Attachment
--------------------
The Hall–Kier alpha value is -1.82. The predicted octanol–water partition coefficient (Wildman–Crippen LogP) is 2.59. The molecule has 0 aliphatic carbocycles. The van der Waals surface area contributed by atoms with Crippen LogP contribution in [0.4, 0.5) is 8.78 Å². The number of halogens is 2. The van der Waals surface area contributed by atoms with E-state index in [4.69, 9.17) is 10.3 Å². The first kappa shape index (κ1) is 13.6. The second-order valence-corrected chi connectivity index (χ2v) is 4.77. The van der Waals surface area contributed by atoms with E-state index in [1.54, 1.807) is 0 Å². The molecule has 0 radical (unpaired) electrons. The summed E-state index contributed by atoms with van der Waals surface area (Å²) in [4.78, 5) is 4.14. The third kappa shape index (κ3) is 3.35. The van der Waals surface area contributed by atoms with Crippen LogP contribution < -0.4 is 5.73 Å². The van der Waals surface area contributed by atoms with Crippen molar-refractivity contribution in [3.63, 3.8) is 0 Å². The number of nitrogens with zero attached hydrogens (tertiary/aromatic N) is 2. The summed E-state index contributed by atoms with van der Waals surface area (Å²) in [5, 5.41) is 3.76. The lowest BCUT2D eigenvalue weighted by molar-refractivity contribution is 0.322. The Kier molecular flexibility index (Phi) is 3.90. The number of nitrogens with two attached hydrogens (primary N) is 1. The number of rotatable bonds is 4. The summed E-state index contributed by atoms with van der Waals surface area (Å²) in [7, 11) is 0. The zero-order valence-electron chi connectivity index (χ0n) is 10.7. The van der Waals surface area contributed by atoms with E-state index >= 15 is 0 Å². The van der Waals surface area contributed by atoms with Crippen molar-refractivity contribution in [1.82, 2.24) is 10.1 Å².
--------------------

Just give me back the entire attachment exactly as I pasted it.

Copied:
The Hall–Kier alpha value is -1.82. The predicted octanol–water partition coefficient (Wildman–Crippen LogP) is 2.59. The molecule has 0 aliphatic carbocycles. The van der Waals surface area contributed by atoms with Crippen LogP contribution in [0.4, 0.5) is 8.78 Å². The number of halogens is 2. The van der Waals surface area contributed by atoms with E-state index in [4.69, 9.17) is 10.3 Å². The first kappa shape index (κ1) is 13.6. The second-order valence-corrected chi connectivity index (χ2v) is 4.77. The van der Waals surface area contributed by atoms with E-state index in [1.54, 1.807) is 0 Å². The molecule has 0 radical (unpaired) electrons. The summed E-state index contributed by atoms with van der Waals surface area (Å²) in [4.78, 5) is 4.14. The third kappa shape index (κ3) is 3.35. The van der Waals surface area contributed by atoms with Crippen LogP contribution < -0.4 is 5.73 Å². The van der Waals surface area contributed by atoms with Crippen molar-refractivity contribution in [3.63, 3.8) is 0 Å². The number of nitrogens with zero attached hydrogens (tertiary/aromatic N) is 2. The summed E-state index contributed by atoms with van der Waals surface area (Å²) in [5, 5.41) is 3.76. The lowest BCUT2D eigenvalue weighted by molar-refractivity contribution is 0.322. The Kier molecular flexibility index (Phi) is 3.90. The number of nitrogens with two attached hydrogens (primary N) is 1. The number of rotatable bonds is 4. The summed E-state index contributed by atoms with van der Waals surface area (Å²) in [7, 11) is 0. The zero-order valence-electron chi connectivity index (χ0n) is 10.7. The van der Waals surface area contributed by atoms with E-state index >= 15 is 0 Å². The van der Waals surface area contributed by atoms with Crippen molar-refractivity contribution in [1.82, 2.24) is 10.1 Å².